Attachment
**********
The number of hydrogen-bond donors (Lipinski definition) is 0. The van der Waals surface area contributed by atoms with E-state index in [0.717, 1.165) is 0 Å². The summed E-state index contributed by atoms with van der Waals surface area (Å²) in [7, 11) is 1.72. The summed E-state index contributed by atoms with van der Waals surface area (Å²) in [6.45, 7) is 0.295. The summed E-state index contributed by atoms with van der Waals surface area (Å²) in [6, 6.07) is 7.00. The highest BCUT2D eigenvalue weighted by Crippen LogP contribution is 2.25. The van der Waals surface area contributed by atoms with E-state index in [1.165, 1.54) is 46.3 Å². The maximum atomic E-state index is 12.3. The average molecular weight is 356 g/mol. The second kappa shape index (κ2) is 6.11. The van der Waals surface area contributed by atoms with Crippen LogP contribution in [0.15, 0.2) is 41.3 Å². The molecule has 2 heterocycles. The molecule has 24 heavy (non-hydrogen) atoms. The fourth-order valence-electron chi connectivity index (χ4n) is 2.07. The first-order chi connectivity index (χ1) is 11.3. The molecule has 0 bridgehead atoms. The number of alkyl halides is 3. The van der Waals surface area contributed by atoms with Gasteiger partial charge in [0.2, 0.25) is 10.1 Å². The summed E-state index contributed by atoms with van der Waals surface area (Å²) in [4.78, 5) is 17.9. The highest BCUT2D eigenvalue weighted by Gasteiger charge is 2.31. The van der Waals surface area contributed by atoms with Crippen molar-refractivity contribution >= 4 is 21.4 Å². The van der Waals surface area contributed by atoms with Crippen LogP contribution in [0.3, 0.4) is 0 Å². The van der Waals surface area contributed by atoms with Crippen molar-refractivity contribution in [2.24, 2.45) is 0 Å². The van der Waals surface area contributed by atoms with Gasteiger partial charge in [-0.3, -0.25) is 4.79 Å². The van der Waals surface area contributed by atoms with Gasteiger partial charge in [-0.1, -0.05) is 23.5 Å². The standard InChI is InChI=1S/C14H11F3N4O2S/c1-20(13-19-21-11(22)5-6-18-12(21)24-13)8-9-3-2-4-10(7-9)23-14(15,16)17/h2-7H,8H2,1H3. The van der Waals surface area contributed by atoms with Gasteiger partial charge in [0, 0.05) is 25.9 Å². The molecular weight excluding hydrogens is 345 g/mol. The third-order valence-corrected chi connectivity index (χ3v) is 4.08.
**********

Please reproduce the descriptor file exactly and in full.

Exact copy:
The number of hydrogen-bond donors (Lipinski definition) is 0. The van der Waals surface area contributed by atoms with E-state index in [0.717, 1.165) is 0 Å². The summed E-state index contributed by atoms with van der Waals surface area (Å²) in [7, 11) is 1.72. The summed E-state index contributed by atoms with van der Waals surface area (Å²) in [6.45, 7) is 0.295. The summed E-state index contributed by atoms with van der Waals surface area (Å²) in [6, 6.07) is 7.00. The highest BCUT2D eigenvalue weighted by Crippen LogP contribution is 2.25. The van der Waals surface area contributed by atoms with E-state index in [1.165, 1.54) is 46.3 Å². The maximum atomic E-state index is 12.3. The average molecular weight is 356 g/mol. The second kappa shape index (κ2) is 6.11. The van der Waals surface area contributed by atoms with Crippen LogP contribution in [0.15, 0.2) is 41.3 Å². The molecule has 2 heterocycles. The molecule has 24 heavy (non-hydrogen) atoms. The fourth-order valence-electron chi connectivity index (χ4n) is 2.07. The first-order chi connectivity index (χ1) is 11.3. The molecule has 0 bridgehead atoms. The number of alkyl halides is 3. The van der Waals surface area contributed by atoms with Gasteiger partial charge in [0.2, 0.25) is 10.1 Å². The summed E-state index contributed by atoms with van der Waals surface area (Å²) in [4.78, 5) is 17.9. The highest BCUT2D eigenvalue weighted by Gasteiger charge is 2.31. The van der Waals surface area contributed by atoms with Crippen molar-refractivity contribution >= 4 is 21.4 Å². The van der Waals surface area contributed by atoms with Crippen LogP contribution in [0.3, 0.4) is 0 Å². The van der Waals surface area contributed by atoms with Crippen molar-refractivity contribution in [2.24, 2.45) is 0 Å². The van der Waals surface area contributed by atoms with Gasteiger partial charge in [-0.3, -0.25) is 4.79 Å². The van der Waals surface area contributed by atoms with Gasteiger partial charge in [-0.1, -0.05) is 23.5 Å². The standard InChI is InChI=1S/C14H11F3N4O2S/c1-20(13-19-21-11(22)5-6-18-12(21)24-13)8-9-3-2-4-10(7-9)23-14(15,16)17/h2-7H,8H2,1H3. The van der Waals surface area contributed by atoms with Gasteiger partial charge in [0, 0.05) is 25.9 Å². The molecular weight excluding hydrogens is 345 g/mol. The third-order valence-corrected chi connectivity index (χ3v) is 4.08.